This, I think, would be a prudent time to get information as to what this company proposes to do with its shareholders if it gets a license. Take the case of a man holding a policy of $5,000 who is now fifty-two years of age. Supposing he elects to remain in at the $5,000 will ihe premium that he would have to pay to file company on that $5,00(4 from the present time out be as small a premium as he will have to pay providing he were a fit subject for insurance in any straight life company. As I understand lie would not be called upon to pay more than he would have to pay in another straight life company.
If this is correct it does not seem to me there should be the objection to the Bill urged by the hon. member for Alberta (Mr. Oliver). In the first place the policy-holder went into a mutual insurance company. It is true he has to pay more than he expected to pay but at all events he has been paying on the basis of a mutual insurance company. Now, he
has this advantage, as my hon. friend from Bast Grey pointed out, and it seems to me it is certainly a case of Hobson's choice because when the new blood that would be naturally coming in from year to year and swelling the receipts of this insurance company, when they were carrying on a mutual insurance, has been cut off, as it eventually will be and when the policy-holders narrow down to a few who are holders of these mutual policies it means that these remaining policy-holders will be paying more than they can afford or more than the amount of the policy in the event of death would amount to. Thus it is to that extent in the interest of these policy-holders, I do not think there can be any question about that. It is in their interest that there should be some means by which their policies will not become practically useless, as they otherwise would. They have this additional advantage that they can be granted that straight life policy, based on their present age, without a further examination. That, I think, is an important feature. If we refuse to pass this Act it may mean that a number of these policy-holders who have rights to-day wil be obliged to abandon them. They will not only have to drop what they have paid but the policy will be gone. There will be nothing for their widows and orphans on the death of the policy-holders. Companies say : We cannot do business on the mutual system any more but we will give you two options, to retain the straight policy ; retaining the original sum, and without a medical examination which might otherwise debar you, and we will not call upon you to pay as much as or at all events any more than you would be called upon to pay in other companies at your age.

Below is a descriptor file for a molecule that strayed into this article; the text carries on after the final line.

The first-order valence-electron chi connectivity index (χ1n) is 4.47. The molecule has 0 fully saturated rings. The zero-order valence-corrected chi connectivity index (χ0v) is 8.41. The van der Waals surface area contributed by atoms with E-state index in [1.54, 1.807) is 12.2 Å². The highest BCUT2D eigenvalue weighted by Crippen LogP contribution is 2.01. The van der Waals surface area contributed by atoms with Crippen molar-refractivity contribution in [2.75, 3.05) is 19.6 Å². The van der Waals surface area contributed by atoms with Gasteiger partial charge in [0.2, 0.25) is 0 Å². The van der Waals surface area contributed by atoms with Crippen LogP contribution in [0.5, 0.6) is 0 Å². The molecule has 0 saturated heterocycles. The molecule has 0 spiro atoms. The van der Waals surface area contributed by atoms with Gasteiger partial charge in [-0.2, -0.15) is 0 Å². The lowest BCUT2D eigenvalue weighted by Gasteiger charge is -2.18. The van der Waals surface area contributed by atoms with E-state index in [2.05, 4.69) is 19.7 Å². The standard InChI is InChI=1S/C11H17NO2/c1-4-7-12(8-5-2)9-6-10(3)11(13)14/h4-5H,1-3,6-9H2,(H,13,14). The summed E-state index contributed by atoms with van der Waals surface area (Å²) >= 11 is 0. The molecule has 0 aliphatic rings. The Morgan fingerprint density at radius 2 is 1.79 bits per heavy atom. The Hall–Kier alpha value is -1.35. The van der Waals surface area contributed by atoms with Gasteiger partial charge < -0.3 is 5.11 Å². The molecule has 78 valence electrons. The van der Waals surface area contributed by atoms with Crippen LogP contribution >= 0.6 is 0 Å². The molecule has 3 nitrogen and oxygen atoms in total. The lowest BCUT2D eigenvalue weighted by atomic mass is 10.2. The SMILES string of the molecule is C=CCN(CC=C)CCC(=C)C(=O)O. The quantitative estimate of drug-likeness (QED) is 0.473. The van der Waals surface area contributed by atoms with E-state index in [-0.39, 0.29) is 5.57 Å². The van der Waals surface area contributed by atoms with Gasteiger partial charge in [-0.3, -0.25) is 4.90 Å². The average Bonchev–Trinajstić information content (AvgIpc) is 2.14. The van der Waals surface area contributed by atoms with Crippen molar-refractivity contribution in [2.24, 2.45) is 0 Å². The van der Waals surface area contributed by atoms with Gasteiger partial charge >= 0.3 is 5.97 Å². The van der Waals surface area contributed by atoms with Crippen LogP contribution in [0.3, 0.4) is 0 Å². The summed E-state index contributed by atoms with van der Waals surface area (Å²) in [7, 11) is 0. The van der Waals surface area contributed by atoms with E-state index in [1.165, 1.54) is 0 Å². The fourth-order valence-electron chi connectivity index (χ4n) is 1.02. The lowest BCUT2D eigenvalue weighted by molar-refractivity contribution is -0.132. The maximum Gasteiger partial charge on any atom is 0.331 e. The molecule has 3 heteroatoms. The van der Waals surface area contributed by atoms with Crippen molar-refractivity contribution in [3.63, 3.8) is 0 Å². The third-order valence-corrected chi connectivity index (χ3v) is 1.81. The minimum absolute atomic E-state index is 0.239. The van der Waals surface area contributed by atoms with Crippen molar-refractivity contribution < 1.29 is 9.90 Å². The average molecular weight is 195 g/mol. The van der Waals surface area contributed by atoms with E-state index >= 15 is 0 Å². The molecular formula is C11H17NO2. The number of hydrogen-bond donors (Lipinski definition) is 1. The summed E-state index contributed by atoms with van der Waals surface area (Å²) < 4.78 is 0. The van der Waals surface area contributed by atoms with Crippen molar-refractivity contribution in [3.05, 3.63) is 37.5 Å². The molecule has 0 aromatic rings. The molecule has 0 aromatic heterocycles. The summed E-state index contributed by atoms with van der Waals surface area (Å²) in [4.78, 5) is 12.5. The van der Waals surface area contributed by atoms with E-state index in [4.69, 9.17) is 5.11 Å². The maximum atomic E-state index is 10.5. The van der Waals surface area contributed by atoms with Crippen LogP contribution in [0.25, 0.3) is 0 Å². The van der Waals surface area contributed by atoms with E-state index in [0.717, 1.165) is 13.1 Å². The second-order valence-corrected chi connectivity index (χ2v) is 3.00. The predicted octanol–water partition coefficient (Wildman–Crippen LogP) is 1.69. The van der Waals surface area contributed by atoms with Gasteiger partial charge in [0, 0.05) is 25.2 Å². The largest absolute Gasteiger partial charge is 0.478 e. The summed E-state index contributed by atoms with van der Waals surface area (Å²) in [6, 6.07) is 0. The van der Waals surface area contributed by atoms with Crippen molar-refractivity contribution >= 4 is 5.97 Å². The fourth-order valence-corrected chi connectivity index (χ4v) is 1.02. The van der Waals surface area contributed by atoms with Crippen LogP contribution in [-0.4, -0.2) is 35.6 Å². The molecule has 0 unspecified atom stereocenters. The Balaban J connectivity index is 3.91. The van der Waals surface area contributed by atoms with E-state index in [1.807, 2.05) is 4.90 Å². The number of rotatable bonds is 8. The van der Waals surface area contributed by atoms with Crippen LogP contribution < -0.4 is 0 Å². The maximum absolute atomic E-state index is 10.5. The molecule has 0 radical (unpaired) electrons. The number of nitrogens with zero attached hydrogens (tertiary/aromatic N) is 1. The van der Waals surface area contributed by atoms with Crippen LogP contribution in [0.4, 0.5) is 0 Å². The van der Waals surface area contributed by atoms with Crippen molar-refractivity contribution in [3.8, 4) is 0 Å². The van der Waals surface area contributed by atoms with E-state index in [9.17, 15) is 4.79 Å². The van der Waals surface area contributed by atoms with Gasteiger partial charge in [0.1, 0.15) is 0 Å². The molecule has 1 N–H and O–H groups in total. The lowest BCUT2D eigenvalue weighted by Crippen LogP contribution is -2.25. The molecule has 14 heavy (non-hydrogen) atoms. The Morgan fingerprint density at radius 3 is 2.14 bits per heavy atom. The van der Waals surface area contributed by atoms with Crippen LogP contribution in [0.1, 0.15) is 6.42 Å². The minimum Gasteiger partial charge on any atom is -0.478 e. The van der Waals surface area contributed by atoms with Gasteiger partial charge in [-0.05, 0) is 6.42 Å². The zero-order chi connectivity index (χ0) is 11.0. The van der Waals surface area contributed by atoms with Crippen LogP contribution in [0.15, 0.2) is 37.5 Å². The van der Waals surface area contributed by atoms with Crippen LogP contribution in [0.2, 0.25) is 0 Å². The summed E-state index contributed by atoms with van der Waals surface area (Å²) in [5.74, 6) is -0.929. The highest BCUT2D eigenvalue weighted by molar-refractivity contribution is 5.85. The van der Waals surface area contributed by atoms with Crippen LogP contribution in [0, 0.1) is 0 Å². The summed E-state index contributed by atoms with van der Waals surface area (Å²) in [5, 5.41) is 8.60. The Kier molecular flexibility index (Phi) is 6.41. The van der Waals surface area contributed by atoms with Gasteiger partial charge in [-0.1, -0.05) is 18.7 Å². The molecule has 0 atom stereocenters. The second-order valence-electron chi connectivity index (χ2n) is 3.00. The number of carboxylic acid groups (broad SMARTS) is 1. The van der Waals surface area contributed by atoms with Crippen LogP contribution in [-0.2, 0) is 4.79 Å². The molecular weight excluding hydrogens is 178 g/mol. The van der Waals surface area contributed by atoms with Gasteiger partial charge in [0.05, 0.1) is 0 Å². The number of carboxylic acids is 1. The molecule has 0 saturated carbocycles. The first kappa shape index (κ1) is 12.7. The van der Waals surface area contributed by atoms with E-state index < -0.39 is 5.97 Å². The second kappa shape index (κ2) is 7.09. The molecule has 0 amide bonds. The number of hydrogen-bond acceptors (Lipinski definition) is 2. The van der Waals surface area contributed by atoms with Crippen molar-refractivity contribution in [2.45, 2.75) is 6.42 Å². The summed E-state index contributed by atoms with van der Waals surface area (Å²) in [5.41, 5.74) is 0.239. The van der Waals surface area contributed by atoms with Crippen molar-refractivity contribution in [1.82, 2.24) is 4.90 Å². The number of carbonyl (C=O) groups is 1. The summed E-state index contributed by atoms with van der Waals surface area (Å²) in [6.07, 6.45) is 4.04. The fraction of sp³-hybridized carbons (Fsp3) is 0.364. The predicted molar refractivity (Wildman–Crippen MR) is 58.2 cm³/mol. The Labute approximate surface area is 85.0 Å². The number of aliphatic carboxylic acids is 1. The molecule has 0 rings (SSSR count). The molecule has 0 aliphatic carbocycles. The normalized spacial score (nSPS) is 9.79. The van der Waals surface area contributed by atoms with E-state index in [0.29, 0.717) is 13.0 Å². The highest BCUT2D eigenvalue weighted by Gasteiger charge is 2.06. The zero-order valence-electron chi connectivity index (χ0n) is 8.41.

I wish to reply to one question of the hon. member for Alberta, as to why the company was not wound up. As long as a company is doing business within the lines of the Insurance Act you cannot close it. The members of a mutual company must raise the money to pay the death claims, and if the amount in the original contract which was in 'this case to which I have referred, $9.95 on every two months, is not sufficient to pay the death claims, the Insurance Act provides that that amount may be increased, and under that clause they are increased from year to year, thus keeping the company alive. Therefore you cannot wind it up as long as it is doing business under the law. If the company ceases to do business they can distribute what is in their hands among the members, but so long as they do Hot want it wound up and are doing business, as a bona fide insurance company you cannot wind it up. With regard to the other question raised by the hon. member for Yale-
Cariboo, I may say that that is a case in poirif. Here is a gentleman with a $5,000 policy who is paying to-day $572.40 and the rate is going up in a manner which if it continues will before another year make the amount he will be paying a great deal over $1,000. If "that man lived five years, notwithstanding that he had paid into this fund for years he would pay more than the whole amount of the money that would be given to his heirs at the time of his depth, but on the other hand, if he dropped out now, he could not get into another company because he would not stand the examination. I know that for a fact, and therefore he would be deprived of the advantage of all the money he had paid in except in so far as it "carried the risk up to this time. Now, he can take a policy under this new system for the average of the amount that the premium will pay or he can pay an additional amount on the same basis and get this $5,000 policy. It is making the best of a bad job.